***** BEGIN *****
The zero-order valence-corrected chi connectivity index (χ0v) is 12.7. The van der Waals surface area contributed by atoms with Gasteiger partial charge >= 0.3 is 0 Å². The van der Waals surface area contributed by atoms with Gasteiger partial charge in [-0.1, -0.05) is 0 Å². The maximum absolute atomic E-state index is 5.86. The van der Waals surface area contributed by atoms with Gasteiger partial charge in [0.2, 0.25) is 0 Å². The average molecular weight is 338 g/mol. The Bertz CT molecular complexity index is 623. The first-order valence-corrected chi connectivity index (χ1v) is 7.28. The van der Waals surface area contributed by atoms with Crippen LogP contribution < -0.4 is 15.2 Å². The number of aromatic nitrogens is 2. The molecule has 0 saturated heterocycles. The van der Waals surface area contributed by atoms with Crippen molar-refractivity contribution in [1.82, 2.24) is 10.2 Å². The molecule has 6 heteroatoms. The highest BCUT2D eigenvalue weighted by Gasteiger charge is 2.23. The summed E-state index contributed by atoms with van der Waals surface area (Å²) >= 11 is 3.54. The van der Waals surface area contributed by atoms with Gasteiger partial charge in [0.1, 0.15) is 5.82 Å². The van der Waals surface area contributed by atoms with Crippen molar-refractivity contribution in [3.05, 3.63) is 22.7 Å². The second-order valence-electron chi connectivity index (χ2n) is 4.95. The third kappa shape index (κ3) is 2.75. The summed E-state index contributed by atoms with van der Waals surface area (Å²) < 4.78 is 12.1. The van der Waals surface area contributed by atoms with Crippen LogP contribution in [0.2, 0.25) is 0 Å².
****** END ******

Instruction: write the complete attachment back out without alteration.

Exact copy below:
The zero-order valence-corrected chi connectivity index (χ0v) is 12.7. The van der Waals surface area contributed by atoms with Gasteiger partial charge >= 0.3 is 0 Å². The van der Waals surface area contributed by atoms with Gasteiger partial charge in [-0.1, -0.05) is 0 Å². The maximum absolute atomic E-state index is 5.86. The van der Waals surface area contributed by atoms with Gasteiger partial charge in [0.2, 0.25) is 0 Å². The average molecular weight is 338 g/mol. The Bertz CT molecular complexity index is 623. The first-order valence-corrected chi connectivity index (χ1v) is 7.28. The van der Waals surface area contributed by atoms with Crippen LogP contribution < -0.4 is 15.2 Å². The number of aromatic nitrogens is 2. The molecule has 0 saturated heterocycles. The van der Waals surface area contributed by atoms with Crippen molar-refractivity contribution in [1.82, 2.24) is 10.2 Å². The molecule has 6 heteroatoms. The highest BCUT2D eigenvalue weighted by Gasteiger charge is 2.23. The summed E-state index contributed by atoms with van der Waals surface area (Å²) >= 11 is 3.54. The van der Waals surface area contributed by atoms with Gasteiger partial charge in [0.1, 0.15) is 5.82 Å². The van der Waals surface area contributed by atoms with Crippen molar-refractivity contribution in [3.05, 3.63) is 22.7 Å². The second-order valence-electron chi connectivity index (χ2n) is 4.95. The third kappa shape index (κ3) is 2.75. The summed E-state index contributed by atoms with van der Waals surface area (Å²) < 4.78 is 12.1. The van der Waals surface area contributed by atoms with Crippen LogP contribution in [0.2, 0.25) is 0 Å².